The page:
Time has a wonderful way of showing us what really matters. It’s why it is integral that you make, create and preserve objects, relationships and moments that you need to exist in the world. To ensure the legacy of what you love lives on.
For Sergio Reguilon and Marta Diaz, the moments that mean the most are the small, insignificant snippets of everyday life that they get to share together – “cooking, or at least trying to, watching his bad choice of films, making TikToks, taking naps in the afternoon” – as Marta splits her time between Madrid and Sergio’s home in London. Despite having to deal with travel restrictions over the past year, their relationship still hinges on one rule. Being near one another is always a priority.
“We can never be apart for that long,” Marta explains as she is met with a nod of approval from Sergio. As two independent cultural figures who often serve others before they serve themselves, it is important to “have a chill life,” as Sergio describes. That’s because they both stand at the forefront of a new and emerging force in Spanish popular culture.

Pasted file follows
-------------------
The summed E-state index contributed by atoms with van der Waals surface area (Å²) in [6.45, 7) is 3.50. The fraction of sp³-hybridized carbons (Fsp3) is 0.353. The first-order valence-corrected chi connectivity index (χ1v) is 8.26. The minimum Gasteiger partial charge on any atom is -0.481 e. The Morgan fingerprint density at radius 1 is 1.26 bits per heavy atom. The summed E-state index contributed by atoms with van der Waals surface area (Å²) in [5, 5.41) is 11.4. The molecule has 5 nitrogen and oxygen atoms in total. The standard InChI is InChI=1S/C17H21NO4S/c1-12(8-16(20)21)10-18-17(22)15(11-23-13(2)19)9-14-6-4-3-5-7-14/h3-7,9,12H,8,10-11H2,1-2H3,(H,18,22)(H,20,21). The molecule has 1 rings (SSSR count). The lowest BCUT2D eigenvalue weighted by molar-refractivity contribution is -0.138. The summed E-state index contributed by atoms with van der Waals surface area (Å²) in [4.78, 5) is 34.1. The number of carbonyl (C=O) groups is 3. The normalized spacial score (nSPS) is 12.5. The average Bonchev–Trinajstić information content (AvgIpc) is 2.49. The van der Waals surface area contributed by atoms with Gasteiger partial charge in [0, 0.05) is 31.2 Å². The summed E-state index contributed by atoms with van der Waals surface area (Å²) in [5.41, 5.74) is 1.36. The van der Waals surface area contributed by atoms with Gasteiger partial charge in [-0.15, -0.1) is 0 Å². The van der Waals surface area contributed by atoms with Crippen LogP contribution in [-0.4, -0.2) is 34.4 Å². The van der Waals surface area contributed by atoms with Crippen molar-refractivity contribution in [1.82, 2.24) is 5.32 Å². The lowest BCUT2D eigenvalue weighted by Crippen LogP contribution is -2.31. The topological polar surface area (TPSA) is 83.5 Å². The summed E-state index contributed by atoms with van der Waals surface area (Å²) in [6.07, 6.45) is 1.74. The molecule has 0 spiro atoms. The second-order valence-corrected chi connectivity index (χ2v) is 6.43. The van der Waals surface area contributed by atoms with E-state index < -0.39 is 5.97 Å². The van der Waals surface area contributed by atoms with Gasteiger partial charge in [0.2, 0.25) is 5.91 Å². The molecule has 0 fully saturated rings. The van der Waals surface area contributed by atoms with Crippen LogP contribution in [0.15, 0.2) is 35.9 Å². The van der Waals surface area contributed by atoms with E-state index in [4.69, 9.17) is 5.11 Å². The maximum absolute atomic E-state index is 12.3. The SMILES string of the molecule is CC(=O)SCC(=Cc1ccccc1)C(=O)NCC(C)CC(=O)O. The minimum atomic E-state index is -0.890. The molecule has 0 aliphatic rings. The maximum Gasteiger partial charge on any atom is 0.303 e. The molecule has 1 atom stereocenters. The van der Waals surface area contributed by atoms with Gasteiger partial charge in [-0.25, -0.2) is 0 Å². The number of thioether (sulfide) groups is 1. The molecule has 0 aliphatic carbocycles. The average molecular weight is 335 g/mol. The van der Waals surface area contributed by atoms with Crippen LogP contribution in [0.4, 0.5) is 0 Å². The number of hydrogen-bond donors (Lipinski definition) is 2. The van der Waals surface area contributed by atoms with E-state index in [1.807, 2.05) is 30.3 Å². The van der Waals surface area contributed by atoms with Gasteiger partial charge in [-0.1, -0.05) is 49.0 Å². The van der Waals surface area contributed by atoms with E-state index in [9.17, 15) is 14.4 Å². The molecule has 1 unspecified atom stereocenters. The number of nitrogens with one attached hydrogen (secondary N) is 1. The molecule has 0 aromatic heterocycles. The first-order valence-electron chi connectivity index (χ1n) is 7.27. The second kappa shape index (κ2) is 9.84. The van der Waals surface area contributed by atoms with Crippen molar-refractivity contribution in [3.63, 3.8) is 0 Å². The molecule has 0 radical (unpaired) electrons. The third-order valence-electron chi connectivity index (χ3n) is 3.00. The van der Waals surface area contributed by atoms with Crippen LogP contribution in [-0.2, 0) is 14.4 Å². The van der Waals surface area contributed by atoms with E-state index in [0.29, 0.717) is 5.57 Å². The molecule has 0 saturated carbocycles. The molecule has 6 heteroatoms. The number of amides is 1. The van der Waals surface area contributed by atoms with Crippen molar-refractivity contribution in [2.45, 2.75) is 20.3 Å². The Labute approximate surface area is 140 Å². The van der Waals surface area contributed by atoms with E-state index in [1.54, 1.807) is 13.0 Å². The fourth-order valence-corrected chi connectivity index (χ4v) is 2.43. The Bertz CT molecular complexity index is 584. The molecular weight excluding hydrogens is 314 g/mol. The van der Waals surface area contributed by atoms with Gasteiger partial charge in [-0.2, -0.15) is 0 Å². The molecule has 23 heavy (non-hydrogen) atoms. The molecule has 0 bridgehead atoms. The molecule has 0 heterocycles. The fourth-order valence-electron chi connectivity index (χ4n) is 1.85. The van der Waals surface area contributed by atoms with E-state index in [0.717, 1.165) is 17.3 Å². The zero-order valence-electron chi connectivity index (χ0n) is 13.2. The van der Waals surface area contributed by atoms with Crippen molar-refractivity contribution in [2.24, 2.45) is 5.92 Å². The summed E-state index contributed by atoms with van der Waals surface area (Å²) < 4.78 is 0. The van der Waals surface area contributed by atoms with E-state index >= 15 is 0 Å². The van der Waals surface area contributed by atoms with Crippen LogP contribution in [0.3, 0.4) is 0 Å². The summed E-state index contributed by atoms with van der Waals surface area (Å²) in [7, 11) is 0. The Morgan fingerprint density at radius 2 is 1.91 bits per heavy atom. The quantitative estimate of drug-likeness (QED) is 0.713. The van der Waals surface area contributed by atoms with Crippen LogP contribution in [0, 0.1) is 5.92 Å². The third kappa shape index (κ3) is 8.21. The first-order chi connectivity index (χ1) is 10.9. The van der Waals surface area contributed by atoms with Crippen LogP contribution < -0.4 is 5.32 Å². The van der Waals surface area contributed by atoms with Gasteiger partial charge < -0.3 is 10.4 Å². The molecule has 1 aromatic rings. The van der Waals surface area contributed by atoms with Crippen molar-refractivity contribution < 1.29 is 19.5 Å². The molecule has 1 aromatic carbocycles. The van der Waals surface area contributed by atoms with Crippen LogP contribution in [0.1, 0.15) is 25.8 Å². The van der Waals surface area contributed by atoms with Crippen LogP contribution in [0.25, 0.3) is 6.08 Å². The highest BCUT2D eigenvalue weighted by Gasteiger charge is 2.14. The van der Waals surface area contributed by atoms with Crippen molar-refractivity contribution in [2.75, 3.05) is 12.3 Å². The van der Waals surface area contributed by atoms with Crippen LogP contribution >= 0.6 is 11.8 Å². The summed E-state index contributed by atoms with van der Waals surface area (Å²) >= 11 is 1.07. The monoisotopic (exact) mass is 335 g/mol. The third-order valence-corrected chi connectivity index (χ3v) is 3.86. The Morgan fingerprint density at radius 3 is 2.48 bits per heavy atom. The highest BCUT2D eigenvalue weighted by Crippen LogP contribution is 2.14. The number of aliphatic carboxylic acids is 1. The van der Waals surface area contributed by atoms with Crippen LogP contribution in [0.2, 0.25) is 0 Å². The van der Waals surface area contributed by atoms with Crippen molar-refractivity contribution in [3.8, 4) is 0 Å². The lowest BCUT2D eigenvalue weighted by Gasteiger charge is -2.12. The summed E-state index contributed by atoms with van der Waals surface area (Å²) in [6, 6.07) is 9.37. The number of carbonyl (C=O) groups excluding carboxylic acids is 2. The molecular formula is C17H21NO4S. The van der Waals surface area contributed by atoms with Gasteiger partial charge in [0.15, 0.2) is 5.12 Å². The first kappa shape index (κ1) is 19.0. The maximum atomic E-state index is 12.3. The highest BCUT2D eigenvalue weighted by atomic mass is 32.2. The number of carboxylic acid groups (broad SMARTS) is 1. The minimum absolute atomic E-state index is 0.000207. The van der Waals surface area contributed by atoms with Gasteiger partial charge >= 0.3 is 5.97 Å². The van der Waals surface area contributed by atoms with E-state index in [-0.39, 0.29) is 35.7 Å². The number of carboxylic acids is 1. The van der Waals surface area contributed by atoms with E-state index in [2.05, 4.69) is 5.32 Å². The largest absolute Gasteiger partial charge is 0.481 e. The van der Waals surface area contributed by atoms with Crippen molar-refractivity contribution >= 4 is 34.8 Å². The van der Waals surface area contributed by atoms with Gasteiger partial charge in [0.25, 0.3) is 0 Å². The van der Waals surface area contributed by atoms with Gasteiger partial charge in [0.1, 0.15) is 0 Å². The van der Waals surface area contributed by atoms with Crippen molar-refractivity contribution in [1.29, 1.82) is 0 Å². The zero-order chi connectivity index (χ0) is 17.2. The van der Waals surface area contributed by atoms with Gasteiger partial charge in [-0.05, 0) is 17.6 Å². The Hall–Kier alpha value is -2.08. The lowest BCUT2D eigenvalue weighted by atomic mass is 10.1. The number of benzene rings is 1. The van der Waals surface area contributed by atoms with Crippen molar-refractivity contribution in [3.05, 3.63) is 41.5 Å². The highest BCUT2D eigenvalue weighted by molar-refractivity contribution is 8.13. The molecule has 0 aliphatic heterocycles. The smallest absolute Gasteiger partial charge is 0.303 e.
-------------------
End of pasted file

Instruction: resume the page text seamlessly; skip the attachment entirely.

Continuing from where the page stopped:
The sense of isolation that sometimes casts a shadow over their relationship is a reminder that there are times where footballers don’t have it all their own way. Two times, in fact. Relationships and social life, is one. Although Sergio is the first to admit that there are no hidden or hardest parts of the job, “it’s the best career you can wish for.” And the second is style.
That’s because a footballers’ wardrobe is often made up of just two different clothing rails; comfort and wealth. Through the working week they spent the best part in training wear. When given the freedom of choice, there is unsurprisingly a tendency to overcompensate. The levels of expectancy have heightened over the past 18 months, too. A flurry of questions thrown towards footballers nowadays look to cash in on some cultural credibility by asking them to ‘rate their teammates drip.’
It’s become another vacuum in which footballers’ opinions are often trivialised. When you meet Sergio, the archetypal alpha male style stereotypes are blown away. He doesn’t get seduced by the hypothetical and he is unfazed by all the attention that comes with arriving as the talent on set. His style reflects that too.